They haven’t switched metrics, they say. The Spectator editor has been looking at the wrong numbers.
Only by raising the quality and esteem of vocational and technical learning can we secure a future for academic selection.
At the heart of the row over two of the Home Secretary’s SpAds is the view at the very top of the Party that the next election is all that matters.
Between Ed Balls and The Spectator’s Fraser Nelson, the Chancellor has had a difficult couple of weeks. He ought to have bigger concerns, though.
Miliband was unable to make the “back to the 1930s” accusation stick. Carswell seemed to forget he is no longer a Conservative.
What the audience liked? That the NHS is free at the point of delivery. What they didn’t like? Health tourism.
Whether English votes for English laws gets through the Commons or not, we need a constitutional convention to give wider reform legitimacy.
The Prime Minister’s simple, unadventurous rhetoric is well calculated to appeal to voters who feel their own finances to be every bit as precarious as the nation’s.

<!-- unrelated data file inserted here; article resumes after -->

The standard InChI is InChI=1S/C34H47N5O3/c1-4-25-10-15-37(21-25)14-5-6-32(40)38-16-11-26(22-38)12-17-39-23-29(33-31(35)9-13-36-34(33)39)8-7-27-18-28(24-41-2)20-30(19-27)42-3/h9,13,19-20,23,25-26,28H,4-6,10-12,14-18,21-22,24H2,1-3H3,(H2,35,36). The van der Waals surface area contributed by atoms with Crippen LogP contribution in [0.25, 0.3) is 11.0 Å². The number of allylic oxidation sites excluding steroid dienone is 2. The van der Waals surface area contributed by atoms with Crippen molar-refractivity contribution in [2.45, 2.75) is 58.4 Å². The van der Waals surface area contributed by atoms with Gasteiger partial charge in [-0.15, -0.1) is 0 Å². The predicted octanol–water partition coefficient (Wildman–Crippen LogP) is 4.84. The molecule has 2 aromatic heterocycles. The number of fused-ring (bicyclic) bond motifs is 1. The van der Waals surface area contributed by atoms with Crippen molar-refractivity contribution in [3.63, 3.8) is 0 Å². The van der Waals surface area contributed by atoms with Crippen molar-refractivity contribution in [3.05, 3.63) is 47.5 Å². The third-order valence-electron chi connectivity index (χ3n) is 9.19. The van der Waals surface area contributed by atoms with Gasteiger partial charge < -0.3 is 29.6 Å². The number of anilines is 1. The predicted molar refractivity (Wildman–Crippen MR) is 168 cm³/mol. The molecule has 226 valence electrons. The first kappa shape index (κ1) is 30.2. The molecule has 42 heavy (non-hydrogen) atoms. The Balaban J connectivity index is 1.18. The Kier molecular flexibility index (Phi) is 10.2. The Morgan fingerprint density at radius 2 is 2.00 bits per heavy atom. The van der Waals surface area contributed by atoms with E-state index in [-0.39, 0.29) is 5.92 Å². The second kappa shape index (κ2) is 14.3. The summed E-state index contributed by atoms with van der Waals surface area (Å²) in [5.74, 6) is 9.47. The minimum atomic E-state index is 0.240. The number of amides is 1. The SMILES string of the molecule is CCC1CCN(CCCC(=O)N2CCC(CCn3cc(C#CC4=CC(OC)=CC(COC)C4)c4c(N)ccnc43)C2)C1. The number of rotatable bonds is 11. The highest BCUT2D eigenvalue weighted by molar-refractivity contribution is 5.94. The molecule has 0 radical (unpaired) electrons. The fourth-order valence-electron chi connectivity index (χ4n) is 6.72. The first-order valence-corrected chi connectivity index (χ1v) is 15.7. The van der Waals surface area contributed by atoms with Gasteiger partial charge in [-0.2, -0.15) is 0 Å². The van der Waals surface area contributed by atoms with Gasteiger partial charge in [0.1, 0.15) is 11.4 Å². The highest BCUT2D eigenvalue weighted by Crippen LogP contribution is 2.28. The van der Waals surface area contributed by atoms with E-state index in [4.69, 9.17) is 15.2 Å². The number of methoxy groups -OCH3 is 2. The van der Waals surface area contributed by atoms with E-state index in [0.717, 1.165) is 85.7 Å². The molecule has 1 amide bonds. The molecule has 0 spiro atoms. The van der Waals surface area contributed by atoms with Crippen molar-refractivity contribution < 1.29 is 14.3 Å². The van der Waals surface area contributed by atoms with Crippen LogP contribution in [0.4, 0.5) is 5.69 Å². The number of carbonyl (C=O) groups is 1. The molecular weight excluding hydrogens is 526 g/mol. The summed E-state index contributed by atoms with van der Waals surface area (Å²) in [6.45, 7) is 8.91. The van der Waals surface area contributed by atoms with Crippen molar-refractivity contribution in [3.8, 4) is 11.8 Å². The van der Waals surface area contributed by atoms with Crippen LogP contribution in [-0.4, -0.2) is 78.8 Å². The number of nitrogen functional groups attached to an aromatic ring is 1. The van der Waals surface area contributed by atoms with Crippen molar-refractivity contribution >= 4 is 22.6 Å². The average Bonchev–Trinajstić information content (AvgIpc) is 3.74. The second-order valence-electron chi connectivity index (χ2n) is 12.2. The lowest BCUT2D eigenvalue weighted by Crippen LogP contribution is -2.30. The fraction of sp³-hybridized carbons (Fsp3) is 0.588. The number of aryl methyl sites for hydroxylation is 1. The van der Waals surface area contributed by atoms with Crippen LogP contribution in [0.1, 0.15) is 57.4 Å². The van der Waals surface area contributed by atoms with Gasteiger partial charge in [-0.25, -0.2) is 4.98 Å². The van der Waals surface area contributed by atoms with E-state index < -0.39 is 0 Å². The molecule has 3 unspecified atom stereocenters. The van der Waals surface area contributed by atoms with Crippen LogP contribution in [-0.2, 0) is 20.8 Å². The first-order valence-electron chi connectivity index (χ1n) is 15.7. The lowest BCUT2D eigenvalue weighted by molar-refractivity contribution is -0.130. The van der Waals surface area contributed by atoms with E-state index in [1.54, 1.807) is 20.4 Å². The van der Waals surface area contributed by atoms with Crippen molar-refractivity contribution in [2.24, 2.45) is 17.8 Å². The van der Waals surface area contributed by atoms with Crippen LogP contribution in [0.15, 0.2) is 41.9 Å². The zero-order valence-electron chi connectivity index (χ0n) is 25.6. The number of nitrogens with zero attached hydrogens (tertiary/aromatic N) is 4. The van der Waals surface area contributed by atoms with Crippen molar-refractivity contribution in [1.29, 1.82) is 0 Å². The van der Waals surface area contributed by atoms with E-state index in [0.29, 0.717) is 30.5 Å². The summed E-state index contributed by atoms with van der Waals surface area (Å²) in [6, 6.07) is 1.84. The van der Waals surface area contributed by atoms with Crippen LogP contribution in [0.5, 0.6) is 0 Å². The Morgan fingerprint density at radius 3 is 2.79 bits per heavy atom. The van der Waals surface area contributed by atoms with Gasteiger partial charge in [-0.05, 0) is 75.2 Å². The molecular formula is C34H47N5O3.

If Powell is remembered only for his views on immigration, this will be a long way short of the whole story.
A flawed constitutional settlement and dysfunctional political culture combine to ensure that Ulster remains a problem for London.
Our politics are diminished by a prissy underestimate of what level of outspokenness is bearable. Hence the rise of UKIP.
Politicians are too risk averse during media interviews.
Yes, academic selection should happen if there’s local demand for it. And no, it doesn’t have to mean a return to the 11 plus.
Last week’s Autumn Statement was part of the third act. Will there be a fourth?
The bar is being set higher as to what counts as a “good” school.